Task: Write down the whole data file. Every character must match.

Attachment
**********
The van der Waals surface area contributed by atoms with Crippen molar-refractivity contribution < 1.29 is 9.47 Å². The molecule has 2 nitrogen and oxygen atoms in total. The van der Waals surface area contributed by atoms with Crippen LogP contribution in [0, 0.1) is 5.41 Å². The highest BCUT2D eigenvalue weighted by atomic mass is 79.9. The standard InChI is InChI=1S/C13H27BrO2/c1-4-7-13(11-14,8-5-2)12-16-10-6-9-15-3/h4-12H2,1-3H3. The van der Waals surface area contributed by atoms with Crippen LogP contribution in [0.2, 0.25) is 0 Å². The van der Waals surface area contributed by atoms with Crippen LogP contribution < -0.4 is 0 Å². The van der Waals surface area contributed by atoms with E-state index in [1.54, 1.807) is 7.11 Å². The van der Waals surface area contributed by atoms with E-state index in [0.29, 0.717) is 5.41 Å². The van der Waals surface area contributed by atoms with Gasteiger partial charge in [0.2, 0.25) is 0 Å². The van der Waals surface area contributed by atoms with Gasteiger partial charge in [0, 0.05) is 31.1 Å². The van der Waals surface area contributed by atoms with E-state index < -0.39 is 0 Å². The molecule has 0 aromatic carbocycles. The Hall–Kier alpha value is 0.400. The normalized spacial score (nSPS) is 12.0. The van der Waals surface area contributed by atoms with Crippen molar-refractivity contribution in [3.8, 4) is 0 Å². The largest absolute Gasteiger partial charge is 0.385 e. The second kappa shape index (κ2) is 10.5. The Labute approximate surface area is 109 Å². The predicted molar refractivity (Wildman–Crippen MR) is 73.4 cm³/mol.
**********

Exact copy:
The van der Waals surface area contributed by atoms with Crippen molar-refractivity contribution < 1.29 is 9.47 Å². The molecule has 2 nitrogen and oxygen atoms in total. The van der Waals surface area contributed by atoms with Crippen LogP contribution in [0, 0.1) is 5.41 Å². The highest BCUT2D eigenvalue weighted by atomic mass is 79.9. The standard InChI is InChI=1S/C13H27BrO2/c1-4-7-13(11-14,8-5-2)12-16-10-6-9-15-3/h4-12H2,1-3H3. The van der Waals surface area contributed by atoms with Crippen LogP contribution in [0.2, 0.25) is 0 Å². The van der Waals surface area contributed by atoms with Crippen LogP contribution < -0.4 is 0 Å². The van der Waals surface area contributed by atoms with E-state index in [1.54, 1.807) is 7.11 Å². The van der Waals surface area contributed by atoms with E-state index in [0.29, 0.717) is 5.41 Å². The van der Waals surface area contributed by atoms with Gasteiger partial charge in [0.2, 0.25) is 0 Å². The van der Waals surface area contributed by atoms with Gasteiger partial charge in [0, 0.05) is 31.1 Å². The van der Waals surface area contributed by atoms with E-state index < -0.39 is 0 Å². The molecule has 0 aromatic carbocycles. The Hall–Kier alpha value is 0.400. The normalized spacial score (nSPS) is 12.0. The van der Waals surface area contributed by atoms with Crippen molar-refractivity contribution in [3.8, 4) is 0 Å². The largest absolute Gasteiger partial charge is 0.385 e. The second kappa shape index (κ2) is 10.5. The Labute approximate surface area is 109 Å². The predicted molar refractivity (Wildman–Crippen MR) is 73.4 cm³/mol.